I just finished reading Dr. Jelinek's article on "New Eye test Predicts Activity in MS" found here: http://www.overcomingmultiplesclerosis. ... ity+in+MS/
What caught my eye was Dr. Jelinek's statement that: "This is a relatively simple scan that is radiation-free and is commonly used to assess the health of the retina (the nerve cell layer at the back of the eye) in people with diabetes
I have a history of borerline Type 1 diabetes (just under the threshold when tested back in my early twenties). So I just did a search of "Multiple Sclerosis" and "Diabetes" and found the below very interesting article closely linking the two of them in a study back in 2001 and mentioning " the role cow milk protein plays as a risk factor in the development of both diseases for people who are genetically susceptible". The very interesting article then goes on to state that "If confirmed in a larger and prospective family study, it may become possible to design dietary means to influence the course of MS as well as diabetes." Isn't that what we are doing?
Below is the article and here is the link: http://www.sciencedaily.com/releases/20 ... 074643.htm
With the dairy lobby here in the United States holding so much influential power, it's not surprising that we haven't heard any news about the follow up study mentioned in the article. Specifically Dr Dosch is quoted as saying: ""We are planning a large international study with centres in Canada and the US to test the possibility of interventions during the pre-MS phase". Have any of you heard of the results of this later study? It wouldn't be surprising to me to hear that the powerful dairy lobby put an end to this very important study. Have a great day! Janet (NJ) Researchers Determine That MS And Diabetes Are Closely Linked Diseases
ScienceDaily (Mar. 22, 2001) — Toronto, March 20, 2001 - A team of researchers led by Hospital for Sick Children (HSC) senior scientist Michael Dosch has determined that multiple sclerosis and type I (juvenile) diabetes mellitus are far more closely linked than previously thought, including the role cow milk protein plays as a risk factor in the development of both diseases for people who are genetically susceptible. This research is published in recent issues of The Journal of Immunology (April 1 and February 15, 2001).
Multiple sclerosis (MS) and type I diabetes mellitus are autoimmune disorders, where the body's immune system attacks its own tissue. The diseases are entirely different clinically, but have nearly identical ethnic and geographic distribution, genetic similarities, and, as is now known, shared environmental risk factors.
In a collaboration between The Hospital For Sick Children, St. Michael's Hospital and the Pittsburgh Children's Hospital, Dr. Dosch's laboratory discovered a high degree of similarity in the autoimmunity of MS and diabetes patients, and that a widely used mouse model for diabetes could also develop an MS-like disease.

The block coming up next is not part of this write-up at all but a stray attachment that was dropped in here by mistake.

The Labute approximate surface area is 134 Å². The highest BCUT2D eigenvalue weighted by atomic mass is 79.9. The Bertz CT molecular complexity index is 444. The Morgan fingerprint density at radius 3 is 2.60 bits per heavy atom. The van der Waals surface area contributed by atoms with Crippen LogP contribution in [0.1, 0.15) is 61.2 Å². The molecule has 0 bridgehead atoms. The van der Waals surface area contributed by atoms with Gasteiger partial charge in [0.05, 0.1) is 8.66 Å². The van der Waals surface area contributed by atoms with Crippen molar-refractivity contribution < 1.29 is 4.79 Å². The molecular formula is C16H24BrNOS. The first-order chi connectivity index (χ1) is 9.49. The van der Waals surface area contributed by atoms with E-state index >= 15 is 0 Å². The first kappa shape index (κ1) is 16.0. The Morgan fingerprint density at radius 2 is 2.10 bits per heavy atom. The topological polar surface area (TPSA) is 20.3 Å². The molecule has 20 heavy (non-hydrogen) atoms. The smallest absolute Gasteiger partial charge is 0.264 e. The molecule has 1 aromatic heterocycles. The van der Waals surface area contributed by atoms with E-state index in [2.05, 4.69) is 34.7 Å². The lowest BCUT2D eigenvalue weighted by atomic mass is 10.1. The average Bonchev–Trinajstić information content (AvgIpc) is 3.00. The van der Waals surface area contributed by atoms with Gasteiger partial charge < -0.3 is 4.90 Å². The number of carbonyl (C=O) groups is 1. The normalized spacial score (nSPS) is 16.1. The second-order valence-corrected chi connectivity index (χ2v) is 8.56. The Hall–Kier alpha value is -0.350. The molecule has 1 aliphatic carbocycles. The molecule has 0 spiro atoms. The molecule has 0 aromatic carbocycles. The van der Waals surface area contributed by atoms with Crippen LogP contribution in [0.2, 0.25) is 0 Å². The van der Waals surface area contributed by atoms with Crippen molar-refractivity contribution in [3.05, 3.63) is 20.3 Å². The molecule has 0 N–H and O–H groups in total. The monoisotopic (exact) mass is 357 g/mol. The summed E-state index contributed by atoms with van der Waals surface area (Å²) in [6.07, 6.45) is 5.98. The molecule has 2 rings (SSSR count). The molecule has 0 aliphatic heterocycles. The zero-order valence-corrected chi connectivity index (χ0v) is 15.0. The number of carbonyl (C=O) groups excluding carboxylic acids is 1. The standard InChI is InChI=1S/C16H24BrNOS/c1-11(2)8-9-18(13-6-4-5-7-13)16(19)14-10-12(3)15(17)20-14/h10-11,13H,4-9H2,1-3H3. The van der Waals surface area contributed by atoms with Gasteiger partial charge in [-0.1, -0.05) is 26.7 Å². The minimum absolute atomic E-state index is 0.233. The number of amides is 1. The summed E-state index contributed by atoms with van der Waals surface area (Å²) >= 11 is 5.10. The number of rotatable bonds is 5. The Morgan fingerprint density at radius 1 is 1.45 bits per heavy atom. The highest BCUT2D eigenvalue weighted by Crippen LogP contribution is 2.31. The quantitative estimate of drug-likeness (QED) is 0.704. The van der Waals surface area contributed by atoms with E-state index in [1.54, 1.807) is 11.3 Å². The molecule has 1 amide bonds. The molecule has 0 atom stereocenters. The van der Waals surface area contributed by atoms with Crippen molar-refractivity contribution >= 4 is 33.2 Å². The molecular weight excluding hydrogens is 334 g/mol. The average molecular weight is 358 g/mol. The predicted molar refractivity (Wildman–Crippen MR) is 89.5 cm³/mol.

"Much to our surprise, we found that immunologically, type I diabetes and multiple sclerosis are almost the same - in a test tube you can barely tell the two diseases apart," said Dr. Dosch, the study's principal investigator, a senior scientist in the HSC Research Institute, and a professor of Paediatrics and Immunology at the University of Toronto (U of T). "We found that the autoimmunity was not specific to the organ system affected by the disease. Previously it was thought that in MS autoimmunity would develop in the central nervous system, and in diabetes it would only be found in the pancreas. We found that both tissues are targeted in each disease."
In diabetes and MS, there is a long, drawn-out period of silent disease years before the appearance of symptoms and diagnosis of the disease. In diabetes, it is this "pre-diabetes" phase that is targeted by interventions to stop the development of the full-blown disease. Similar efforts are planned for individuals at high risk for MS.
"We are planning a large international study with centres in Canada and the US to test the possibility of interventions during the pre-MS phase," added Dr. Dosch.
One of the major environmental risk factors for diabetes is exposure to cow milk protein. Based on the role of cow milk protein as a risk factor in the development of type I diabetes, an international global diabetes prevention trial called TRIGR - Trial to Reduce Insulin-dependent diabetes in the Genetically at Risk - is expected to begin later this year, with Dr. Dosch as the trial's basic science chair. In the first step to test just how far the similarities between MS and diabetes go, the study's researchers looked for signs of abnormal immunity to cow milk in MS patients. Such abnormalities were indeed found in most patients, suggesting that similar processes may contribute to both diseases. If confirmed in a larger and prospective family study, it may become possible to design dietary means to influence the course of MS as well as diabetes.
"The similarities found between MS and type I diabetes will open new avenues of research. Our next focus will be to study MS family members for signs of early MS," said Dr. Paul O'Connor, head of the MS clinic at St. Michael's Hospital, a co-author of the study and Associate Professor of Neurology at U of T.
### Other collaborators on this research were: Shawn Winer, Igor Astsaturov, Roy K. Cheung, Lakshman Gunaratnam, Denise D. Wood and Professor Mario Moscarello, all from the HSC Research Institute; Colin McKerlie, Sunnybrook and Women's Health Sciences Centre and the University of Toronto; and Professor Dorothy J. Becker, Children's Hospital of Pittsburgh and the University of Pittsburgh.
Funding for this research was provided by the Canadian Institutes of Health Research, the Juvenile Diabetes Foundation, the Canadian Diabetes Association, the US National Institutes of Health and the Renziehausen Fund.